Green Dot (GD) speed is a term used by Airbus. It is named after the symbol on the speed tape. It refers to the speed that results in the best climb gradient in case of an engine failure, but it is close the speed resulting in best L/D ratio with all engines operating.
Airbus defines it as follows:
GD speed is the engine-out operating speed in clean configuration. In
other words, it corresponds to the
speed that allows the highest climb
gradient with one engine inoperative
in clean configuration.
In all cases (all engines operative),
the GD speed gives an estimate of
the speed for best lift-to-drag ratio. It
is also the final take-off speed and it
represents the operational speed of
the clean configuration and the recommended speed in holding in clean
It is represented by a green dot on the
PFD speed scale and displayed only
when the slats / flaps control lever is in
the ‘0’ (CLEAN) position and landing
gears are not compressed
How is GD determined?
GD speed is computed by the Autoflight systems and is based on the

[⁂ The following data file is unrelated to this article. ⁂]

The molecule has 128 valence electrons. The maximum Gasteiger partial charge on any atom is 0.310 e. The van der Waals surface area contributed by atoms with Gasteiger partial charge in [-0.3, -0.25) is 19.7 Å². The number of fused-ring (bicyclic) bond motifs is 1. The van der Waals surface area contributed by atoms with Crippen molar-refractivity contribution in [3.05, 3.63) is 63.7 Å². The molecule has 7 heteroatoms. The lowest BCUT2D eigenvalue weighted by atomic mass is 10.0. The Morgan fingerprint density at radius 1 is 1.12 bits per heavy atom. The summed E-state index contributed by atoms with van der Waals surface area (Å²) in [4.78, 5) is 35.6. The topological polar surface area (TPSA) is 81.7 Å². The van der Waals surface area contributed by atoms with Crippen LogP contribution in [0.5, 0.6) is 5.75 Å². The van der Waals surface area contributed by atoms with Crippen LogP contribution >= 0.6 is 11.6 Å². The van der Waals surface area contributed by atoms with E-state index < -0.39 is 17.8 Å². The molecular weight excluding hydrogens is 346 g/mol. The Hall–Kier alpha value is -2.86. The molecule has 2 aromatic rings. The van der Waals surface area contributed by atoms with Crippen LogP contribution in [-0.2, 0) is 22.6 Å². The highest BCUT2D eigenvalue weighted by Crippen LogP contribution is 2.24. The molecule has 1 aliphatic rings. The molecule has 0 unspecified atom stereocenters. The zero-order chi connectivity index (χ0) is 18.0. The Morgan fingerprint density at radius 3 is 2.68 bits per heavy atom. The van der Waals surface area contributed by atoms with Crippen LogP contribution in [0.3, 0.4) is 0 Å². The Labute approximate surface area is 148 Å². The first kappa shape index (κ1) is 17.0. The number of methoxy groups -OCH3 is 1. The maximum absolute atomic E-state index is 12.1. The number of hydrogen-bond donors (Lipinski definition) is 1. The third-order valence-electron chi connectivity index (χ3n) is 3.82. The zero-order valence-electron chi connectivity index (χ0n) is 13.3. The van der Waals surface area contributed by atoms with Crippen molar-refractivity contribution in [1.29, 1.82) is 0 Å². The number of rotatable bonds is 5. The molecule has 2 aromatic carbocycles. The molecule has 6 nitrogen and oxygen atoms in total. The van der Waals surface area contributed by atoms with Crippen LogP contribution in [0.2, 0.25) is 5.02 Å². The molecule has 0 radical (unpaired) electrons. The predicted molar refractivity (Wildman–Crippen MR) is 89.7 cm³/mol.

aircraft weight. The GD formula has
been set up so that the resulting airspeed provides the best lift-to-drag
ratio for a given altitude, air temperature and aircraft weight, in clean configuration with one engine out.
In some phases of flight, GD is computed to minimize drag and thus, the
fuel consumption (for example during
the HOLD phase).
(Airbus Safety First Magazine)
The GD speed is increasing linearly with aircraft weight and slightly increases with altitude above FL200:
(Airbus A320 QRH - 4.01 In Flight Performance - Speeds)
Here is a plot of the GD speed as a function of weight for different altitudes: